Annan's projected timetable for U.S. involvement was even less reassuring: "Eventually, U.N. blue helmets will be set up to stabilize the situation, along the lines that we've done in Sierra Leone, and once the situation is calmer and stabilized, U.S. would leave and the U.N. peacekeepers would carry on the situation." Eventually? After Liberia is stabilized? Liberia, remember, is only a part of that roiling imbroglio of coups, counter-coups, revolutions, and genocide that constitutes West Africa. Stabilizing Liberia also means stabilizing Sierra Leone, Guinea, the Ivory Coast, and other ECOWAS regimes where cross-border ethnic and tribal warfare have been going on for years.

On July 16th President Bush sent a letter to Speaker of the House of Representatives Dennis Hastert informing him that he was extending the national declaration of emergency with respect to Liberia that he had put in place in 2001.

"Some 1,500 Revolutionary United Front (RUF) soldiers have crossed into Liberia in the past year, where they remain under arms and continue to pose a threat to the Government of Sierra Leone," President Bush's letter states. Moreover, the letter says, the government of Liberia "continues to support these RUF elements and give them sanctuary."

"These actions and policies," the letter declares, "are hostile to U.S. interests and pose a continuing unusual and extraordinary threat to the foreign policy of the United States. For these reasons, I have determined that it is necessary to continue the national emergency declared with respect to Sierra Leone and Liberia...."

Even GOP loyalists may have difficulty swallowing the claim that 1,500 ragtag RUF soldiers in Liberia constitute an "unusual and extraordinary" threat to the U.S. worthy of declaring a national emergency. By any reasonable standard, several dozen other regimes worldwide would certainly top Liberia's threat level to America. If Liberia, why not also Zimbabwe, Iran, Syria, North Korea, Cuba, the Philippines, Venezuela, China, Chechnya, etc., etc.? Don't worry, plans are underway for U.S./UN military intervention in some of those venues as well.

Pitiful Propaganda

Beginning July 19th, less than one week after the Bush-Annan White House meeting, Liberia became front-page headlines in newspapers and the lead story on the networks. It's the Somalia media barrage all over again: photos and footage of atrocities, emaciated children, streams of pitiful refugees, armed thugs wreaking chaos, desperate pleas for U.S. help. All calculated to win moral support for U.S. intervention anti to undercut critics of the president's new mission. This current propaganda salvo is building on a carefully choreographed and accelerated assault aimed at America's soft underbelly: our sense of compassion and justice.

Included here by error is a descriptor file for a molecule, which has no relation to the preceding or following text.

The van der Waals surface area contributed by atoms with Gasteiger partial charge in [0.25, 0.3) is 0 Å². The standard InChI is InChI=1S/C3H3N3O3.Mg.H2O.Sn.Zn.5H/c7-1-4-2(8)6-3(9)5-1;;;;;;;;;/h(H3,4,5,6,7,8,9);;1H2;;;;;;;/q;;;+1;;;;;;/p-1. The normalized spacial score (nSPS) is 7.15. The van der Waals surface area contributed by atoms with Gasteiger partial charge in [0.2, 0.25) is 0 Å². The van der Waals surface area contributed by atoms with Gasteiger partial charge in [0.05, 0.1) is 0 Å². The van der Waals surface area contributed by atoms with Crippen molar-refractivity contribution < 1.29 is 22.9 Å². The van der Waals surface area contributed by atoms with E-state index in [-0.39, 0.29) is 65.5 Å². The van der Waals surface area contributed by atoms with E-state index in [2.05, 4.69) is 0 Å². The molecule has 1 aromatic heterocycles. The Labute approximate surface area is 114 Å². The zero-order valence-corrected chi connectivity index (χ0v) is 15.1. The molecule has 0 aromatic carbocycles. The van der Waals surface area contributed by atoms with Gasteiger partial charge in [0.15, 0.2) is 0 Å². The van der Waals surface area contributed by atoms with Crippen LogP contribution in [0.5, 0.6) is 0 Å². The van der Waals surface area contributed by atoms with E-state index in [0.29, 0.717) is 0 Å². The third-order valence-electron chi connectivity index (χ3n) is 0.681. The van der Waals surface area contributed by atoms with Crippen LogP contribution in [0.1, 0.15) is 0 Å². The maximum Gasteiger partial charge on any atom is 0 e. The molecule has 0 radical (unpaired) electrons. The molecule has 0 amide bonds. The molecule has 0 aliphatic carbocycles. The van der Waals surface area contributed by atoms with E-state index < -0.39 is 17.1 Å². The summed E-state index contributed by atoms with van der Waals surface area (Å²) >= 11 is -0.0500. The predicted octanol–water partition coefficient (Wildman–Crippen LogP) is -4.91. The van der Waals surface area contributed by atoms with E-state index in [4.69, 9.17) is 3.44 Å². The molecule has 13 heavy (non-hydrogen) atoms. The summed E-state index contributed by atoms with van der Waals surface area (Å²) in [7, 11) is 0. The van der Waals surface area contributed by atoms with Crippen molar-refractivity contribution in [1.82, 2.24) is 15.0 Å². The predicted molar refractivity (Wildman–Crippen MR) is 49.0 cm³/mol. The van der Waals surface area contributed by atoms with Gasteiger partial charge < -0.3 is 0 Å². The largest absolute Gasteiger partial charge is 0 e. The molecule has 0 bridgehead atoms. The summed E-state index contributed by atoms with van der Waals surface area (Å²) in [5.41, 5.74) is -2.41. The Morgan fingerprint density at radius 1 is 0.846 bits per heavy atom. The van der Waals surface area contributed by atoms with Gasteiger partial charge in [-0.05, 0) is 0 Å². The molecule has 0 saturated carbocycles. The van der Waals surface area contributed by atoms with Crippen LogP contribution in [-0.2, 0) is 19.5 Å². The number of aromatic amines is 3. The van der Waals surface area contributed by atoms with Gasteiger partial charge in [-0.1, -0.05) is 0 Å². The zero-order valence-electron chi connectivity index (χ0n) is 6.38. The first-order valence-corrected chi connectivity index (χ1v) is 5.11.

Days and weeks before the Bush-Annan photo-op, the CFR opinion cartel was setting the stage for a completely open-ended Liberian operation. On June 30th the CFR's Bernard Gwertzman conducted an online interview with former Ambassador Princeton Lyman (CFR), who proclaimed the need for a much larger U.S. force of around 11,000, with a long-term commitment and aggressive, nation-building objectives.

On July 11th, Joseph Siegle, the Douglas Dillon Fellow at the CFR, took to the pages of the Wall Street Journal with an op-ed entitled "Liberate Liberia," encapsulating much of the CFR propaganda line for the new venture. "Sending U.S. forces at the head of an international peacekeeping mission is the right thing to do and the president should authorize deployment," says Siegle. "America's long ties to Liberia make it the obvious choice for this crisis," claims Siegle, reminding us that Liberia was founded in 1847 by former slaves repatriated to Africa from the United States.

"Of course, Defense officials are already complaining that they're stretched too thin--with deployments in Afghanistan and Iraq," says Jonathan D. Tepperman, a senior editor at the CFR journal Foreign Affairs in a Newsweek op-ed for July 21st. "This is bunk," claims Tepperman. "The American military can deploy almost a million active-duty and reserve troops. That leaves plenty left over for a robust Liberian force." The dials are being set for launching a massive new UN occupation phase in Africa--made possible with American blood and treasure, courtesy of the Bush wing of the CFR.
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Title Annotation:Liberia
Author:Jasper, William F.
Publication:The New American
Geographic Code:6LIBE
Date:Aug 11, 2003
Words:2231